If the Victorians invented our modern Christmas, then it was Charles Dickens who captured and codified it into the set of classic images we now associate with this time of year: snow, carol singers, cherubic children, chestnuts roasting, bowers of holly, and kissing under the mistletoe. Certainly, David Edgar’s adaptation of Dickens’ A Christmas Carol gives us all of that. But this is not just a trip into nostalgic fantasy. Nor is it a simple retelling of the story.
The play opens on an eerily bare stage; the story has yet to be written. It’s Christmas, but Dickens, played with a fiery compassion by Gavin Fowler, wants to write a political pamphlet to highlight the plight of impoverished children. His editor and friend, John Forster, played by Beruce Khan, wants him to write something more commercial and festive. He is persuaded to compromise and create a story that does both. As he begins to imagine the story, it takes shape on the stage around him.
This seems to be a clever framing device that puts the political at the heart of the play from the very outset, but in fact it is much more. The characters of Dickens & Fowler get drawn into the story, as creators, as commentators and, ultimately, as actors.
This is a story which already takes place across a number of time settings: the past, the present and more than one possible future. Edgar uses this to create a web of mirroring and referencing between past, present and future selves, characters and scenes. The addition of interchangeable layers of reality expands the potential for this webbing. The result is a narrative of remarkable depth and richness in terms of imagery, shifting perspectives and the way the story shines a light on the psychology of its creator.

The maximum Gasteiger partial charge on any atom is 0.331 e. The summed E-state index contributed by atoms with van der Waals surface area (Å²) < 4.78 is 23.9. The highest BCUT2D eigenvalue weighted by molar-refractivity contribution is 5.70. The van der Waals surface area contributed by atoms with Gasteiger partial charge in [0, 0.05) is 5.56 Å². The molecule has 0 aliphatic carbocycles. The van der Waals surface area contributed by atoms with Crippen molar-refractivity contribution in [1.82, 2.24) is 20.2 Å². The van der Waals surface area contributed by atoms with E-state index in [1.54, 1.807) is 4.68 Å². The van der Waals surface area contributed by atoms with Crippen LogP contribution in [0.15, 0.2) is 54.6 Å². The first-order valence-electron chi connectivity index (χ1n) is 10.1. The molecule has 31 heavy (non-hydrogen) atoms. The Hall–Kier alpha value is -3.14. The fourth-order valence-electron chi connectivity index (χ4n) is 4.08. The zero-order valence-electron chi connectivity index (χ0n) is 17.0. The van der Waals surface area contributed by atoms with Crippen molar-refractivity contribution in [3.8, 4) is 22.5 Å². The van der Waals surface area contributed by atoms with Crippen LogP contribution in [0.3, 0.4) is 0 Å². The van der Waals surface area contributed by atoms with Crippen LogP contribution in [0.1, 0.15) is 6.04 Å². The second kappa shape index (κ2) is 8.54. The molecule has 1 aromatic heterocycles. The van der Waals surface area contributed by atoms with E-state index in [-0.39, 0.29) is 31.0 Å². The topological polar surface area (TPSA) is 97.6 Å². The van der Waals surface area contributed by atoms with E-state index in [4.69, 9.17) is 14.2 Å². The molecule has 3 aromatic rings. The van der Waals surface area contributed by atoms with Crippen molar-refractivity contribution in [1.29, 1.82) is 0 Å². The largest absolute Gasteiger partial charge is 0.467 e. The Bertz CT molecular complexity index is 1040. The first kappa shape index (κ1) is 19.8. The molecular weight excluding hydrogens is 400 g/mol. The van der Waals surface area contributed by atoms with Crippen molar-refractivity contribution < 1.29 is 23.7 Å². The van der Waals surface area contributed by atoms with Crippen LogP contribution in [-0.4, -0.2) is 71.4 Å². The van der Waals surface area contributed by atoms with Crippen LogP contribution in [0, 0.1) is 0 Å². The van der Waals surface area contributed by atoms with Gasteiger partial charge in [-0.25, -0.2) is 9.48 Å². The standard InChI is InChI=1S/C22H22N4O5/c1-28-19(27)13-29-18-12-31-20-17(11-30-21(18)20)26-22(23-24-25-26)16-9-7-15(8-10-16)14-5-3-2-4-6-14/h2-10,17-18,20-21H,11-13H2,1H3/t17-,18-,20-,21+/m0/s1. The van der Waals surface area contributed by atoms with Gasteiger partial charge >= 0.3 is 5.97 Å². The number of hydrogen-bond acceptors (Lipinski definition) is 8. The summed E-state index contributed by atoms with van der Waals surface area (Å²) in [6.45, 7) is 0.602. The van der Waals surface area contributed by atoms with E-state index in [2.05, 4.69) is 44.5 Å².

Despite the complexity of the techniques used in the storytelling, the play never loses sight of the fantastical, fairy-tale at its heart. It is a spellbinding spectacle. Brilliant stagecraft is used throughout to create magical effects. Hilarity and larger than life characters abound. A Christmas party scene with a madcap dance routine seems to leap off the stage as the embodiment of festive joy.
The audience is invited to get swept up in the magic and energy, but never allowed to get lost in it. The play walks a tightrope – avoiding sentimentality by constantly reminding us of the harsh realities of Victorian life and, indeed, our own modern lives.
As Scrooge Adrian Edmondson leads a flawless cast. His performance is towering but never overshadowing; this is an ensemble show. Scrooge’s epiphany is marvellously well handled and totally convincing. This is partly because Edmondson plays the miserly old man with such deep undertones of humanity, but also because the character’s transformation is about accepting the child within. And this is an actor who excels at being beguilingly childlike. Scrooge comes to sees the world as it is but with an innocent gratitude and wonder, and he invites us to do the same. This is a stunning piece of theatre.
The performance was audio described and it was great to see so many young students from the Worcester School for the Blind and other partially sighted members of the audience being able to enjoy the show.
Charles Dickens – Gavin Fowler
John Forster – Beruce Khan
Ebenezer Scrooge – Adrian Edmondson
Bob Cratchit – Mitesh Soni
Mrs Baldock – Rachel Denning
Fred – Joseph Prowen
Tim – Jasiri Brown
Ghost of Jacob Marley – Giles Taylor
Ghost of Christmas Past – Rebecca Lacey
Young Scrooge – Aiden Cole
Fanny – Liyah Summers
Mr Fezziwig – Clive Hayward
Mrs Fezziwig – Sunetra Sarker
Martha Cratchit – Emma Pallant
Director – Rachel Kavanaugh
Designer – Stephen Brimson Lewis
Lighting – Tim Mitchell
Composer – Catherine Jayes